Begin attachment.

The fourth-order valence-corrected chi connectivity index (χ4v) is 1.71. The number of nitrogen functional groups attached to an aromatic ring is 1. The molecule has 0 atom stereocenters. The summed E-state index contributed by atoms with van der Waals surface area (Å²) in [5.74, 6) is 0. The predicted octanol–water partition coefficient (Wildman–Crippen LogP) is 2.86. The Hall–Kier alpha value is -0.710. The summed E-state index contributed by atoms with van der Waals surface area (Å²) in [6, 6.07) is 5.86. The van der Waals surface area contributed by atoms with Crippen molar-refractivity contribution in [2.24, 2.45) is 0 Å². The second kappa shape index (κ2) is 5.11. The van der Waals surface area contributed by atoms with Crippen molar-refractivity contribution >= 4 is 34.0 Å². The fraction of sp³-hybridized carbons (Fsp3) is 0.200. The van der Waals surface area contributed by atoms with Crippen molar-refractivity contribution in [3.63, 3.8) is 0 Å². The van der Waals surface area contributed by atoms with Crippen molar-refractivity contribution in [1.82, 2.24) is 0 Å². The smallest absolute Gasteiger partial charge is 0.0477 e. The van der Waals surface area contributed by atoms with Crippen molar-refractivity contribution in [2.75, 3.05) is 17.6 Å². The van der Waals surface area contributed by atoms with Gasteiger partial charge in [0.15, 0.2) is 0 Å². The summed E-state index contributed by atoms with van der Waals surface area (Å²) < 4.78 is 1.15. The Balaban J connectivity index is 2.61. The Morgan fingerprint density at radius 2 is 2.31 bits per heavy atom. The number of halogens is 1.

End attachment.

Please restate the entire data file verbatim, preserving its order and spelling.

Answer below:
The fourth-order valence-corrected chi connectivity index (χ4v) is 1.71. The number of nitrogen functional groups attached to an aromatic ring is 1. The molecule has 0 atom stereocenters. The summed E-state index contributed by atoms with van der Waals surface area (Å²) in [5.74, 6) is 0. The predicted octanol–water partition coefficient (Wildman–Crippen LogP) is 2.86. The Hall–Kier alpha value is -0.710. The summed E-state index contributed by atoms with van der Waals surface area (Å²) in [6, 6.07) is 5.86. The van der Waals surface area contributed by atoms with Crippen molar-refractivity contribution in [2.24, 2.45) is 0 Å². The second kappa shape index (κ2) is 5.11. The van der Waals surface area contributed by atoms with Crippen molar-refractivity contribution >= 4 is 34.0 Å². The fraction of sp³-hybridized carbons (Fsp3) is 0.200. The van der Waals surface area contributed by atoms with Crippen molar-refractivity contribution in [3.63, 3.8) is 0 Å². The van der Waals surface area contributed by atoms with Crippen molar-refractivity contribution in [1.82, 2.24) is 0 Å². The smallest absolute Gasteiger partial charge is 0.0477 e. The van der Waals surface area contributed by atoms with Crippen molar-refractivity contribution in [2.75, 3.05) is 17.6 Å². The van der Waals surface area contributed by atoms with Gasteiger partial charge in [0.15, 0.2) is 0 Å². The summed E-state index contributed by atoms with van der Waals surface area (Å²) < 4.78 is 1.15. The Balaban J connectivity index is 2.61. The Morgan fingerprint density at radius 2 is 2.31 bits per heavy atom. The number of halogens is 1.